Wasikowska is TIFF’s triple threat MVP

by Jorge Ignacio Castillo

Jorge Ignacio Castillo at TIFF

Over 300 films were screened during the 10 days of the 2013 Toronto International Film Festival  — making for a movie marathon that gets even more exhausting when you throw interviews into the mix. Still, the thrill of discovery is worth the effort. I saw around 40 films this year. That’s slightly less than I saw in 2012, but I made it to the most important titles, including 12 Years a Slave — meaning that for the first time ever, I saw the film that ended up winning the festival’s People’s Choice Award.

Still, based on my sample it was a middling year for TIFF: very few titles stood out as markedly superior, and more than a few shouldn’t even have made it into the festival.

But it was a good year for women. Not only was the number of female directors on the rise (including, for the first time ever, an African filmmaker), their stories were predominant.

Here’s my rundown on TIFF 2013.


This stunning film by John Curran was refreshing in its simplicity and candor. An unassuming Mia Wasikowska kills it as Robyn Davidson, a young Australian woman who decides to cross 1700 miles of desert to discover what she’s made of. The movie portrays the transformative nature of travelling like no other film since The Sheltering Sky. (Eat Pray Love, you say? Don’t make me laugh.)


 Alfonso Cuarón (Children of Men) hits new levels of technical proficiency without abandoning his trademark humanism. In theory, Gravity follows two astronauts adrift in space, but it’s really about never giving up control over your own life, no matter how powerful the forces you’re up against seem to be. Cuarón also achieves the unimaginable by making 3-D feel worthwhile again.


At a mere five minutes, this was the shortest interview I conducted during the festival but it was brilliant. The Life of Pi star opened up about being a minimalist, his masterful work in the short-lived series In Treatment, and playing much older characters (Khan is far younger and fitter than he seems on screen) — and he even offered to make me tea. The film he was promoting, The Lunchbox, is a delicate romantic drama in the vein of An Affair to Remember. It’s also a rare example of a movie from India that will open widely in Canada.


Two young filmmakers with unique styles continue to make their way into the mainstream without betraying their sensibilities. Kelly Reichardt (Wendy & Lucy), an American director whose fussiness can be as maddening as it is enthralling, delivered Night Moves, a phenomenal thriller with none of Hollywood’s fake flash. Night Moves is an eco-terrorism drama that casts Dakota Fanning and Jesse Eisenberg against type to startling effect.

Eisenberg is also the star of The Double, Richard Ayoade’s sophomore effort. Ayoade is tremendously good at creating atmospheres and getting superb performances from his actors, and this adaptation of Dostoevsky’s classic exudes Kafkian undertones. Mixed with absurdist comedy, it becomes a nightmare you wouldn’t mind having.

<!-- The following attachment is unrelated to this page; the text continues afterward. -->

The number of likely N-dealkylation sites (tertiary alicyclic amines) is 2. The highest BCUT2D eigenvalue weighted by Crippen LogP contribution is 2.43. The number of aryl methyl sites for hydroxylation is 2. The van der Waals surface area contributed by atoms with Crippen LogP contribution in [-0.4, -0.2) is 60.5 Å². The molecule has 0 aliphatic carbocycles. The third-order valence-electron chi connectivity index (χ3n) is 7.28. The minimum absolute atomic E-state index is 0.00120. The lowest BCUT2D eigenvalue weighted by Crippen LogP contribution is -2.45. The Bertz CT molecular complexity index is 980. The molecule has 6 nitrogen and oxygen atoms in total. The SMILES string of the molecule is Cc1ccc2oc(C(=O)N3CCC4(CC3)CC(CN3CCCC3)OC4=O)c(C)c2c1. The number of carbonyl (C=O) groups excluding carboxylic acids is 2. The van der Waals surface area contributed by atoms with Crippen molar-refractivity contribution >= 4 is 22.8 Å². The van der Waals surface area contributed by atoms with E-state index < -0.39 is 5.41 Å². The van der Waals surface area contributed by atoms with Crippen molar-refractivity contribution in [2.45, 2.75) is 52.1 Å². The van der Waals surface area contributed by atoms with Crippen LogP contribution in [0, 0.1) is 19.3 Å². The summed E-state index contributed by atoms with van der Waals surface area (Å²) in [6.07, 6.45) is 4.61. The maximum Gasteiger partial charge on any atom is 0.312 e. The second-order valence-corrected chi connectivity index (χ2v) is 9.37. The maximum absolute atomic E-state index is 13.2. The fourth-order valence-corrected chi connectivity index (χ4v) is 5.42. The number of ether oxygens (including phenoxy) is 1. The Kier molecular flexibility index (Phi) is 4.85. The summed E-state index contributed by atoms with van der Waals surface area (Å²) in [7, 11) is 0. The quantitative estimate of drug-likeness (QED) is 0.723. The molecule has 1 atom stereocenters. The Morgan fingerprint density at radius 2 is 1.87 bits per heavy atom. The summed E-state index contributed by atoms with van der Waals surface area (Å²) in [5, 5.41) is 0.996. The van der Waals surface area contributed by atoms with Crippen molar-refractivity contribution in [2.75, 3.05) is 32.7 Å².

Horror films (which comprise the festival’s Midnight Madness programme) are normally one of TIFF’s strong suits, but the roster was particularly weak this year. Blame both the programmer, who brought in the same filmmakers as he always does (Eli Roth, Ti West, Lucky McKee), and the genre specialists, whose movies were as basic as could possibly be. Flat characters (The Green Inferno, All the Cheerleaders Die), pathetic dialogue (Almost Human) and a pervasive lack of originality (The Sacrament) are symptoms of widespread laziness. Between overcooked ghost stories and low-budget splatterfests, the horror genre is in dire need of inspiration.


She starred in my favorite film of the fest and her other two TIFF movies (the previously mentioned The Double and Jim Jarmusch’s Only Lovers Left Alive, in which Wasikowska plays a vivacious vampire) weren’t half bad either. I also had the chance to interview Wasikowska and she’s sweet-natured and gentle, although not all that willing to talk too deeply about her process.


The timing for Blue Is the Warmest Colour stars Lea Seydoux and Adele Exarchopoulos to come clean about the abusive working conditions they allegedly endured while shooting the Palm D’Or winner couldn’t have been worse. Just a week later, Seydoux, Exarchopoulos and director Abdellatif  Kechiche were all together promoting the film in Toronto. Seydoux said she signed on for a two-month shoot and ended up working for five (with 10 days used solely for a sex scene). Kechiche replied that if Seydoux had been any good, it wouldn’t have taken that long. I asked Seydoux how hard it was to share space with Kechiche. I was abruptly interrupted by the translator, but Lea — who’s a delight — quipped, “What do you think?” Zing!


I was watched three France-made productions — Blue Is the Warmest Colour, Young and Beautiful and Bright Days Ahead — and they were all winners. There’s a sexual frankness to French films that’s mostly amiss in other productions. Take Bright Days Ahead: a 60-year-old woman (Fanny Ardant, as hot as ever) unwillingly ends up in a community centre for the elderly. Instead of attending classes on pottery or dance, she takes a much younger instructor as a lover. It’s basically An Unfinished Song, but with a lot more between-the-sheets action.


Let’s just say it was a welcome find in the midst of a lot of other, well, less than desirable options.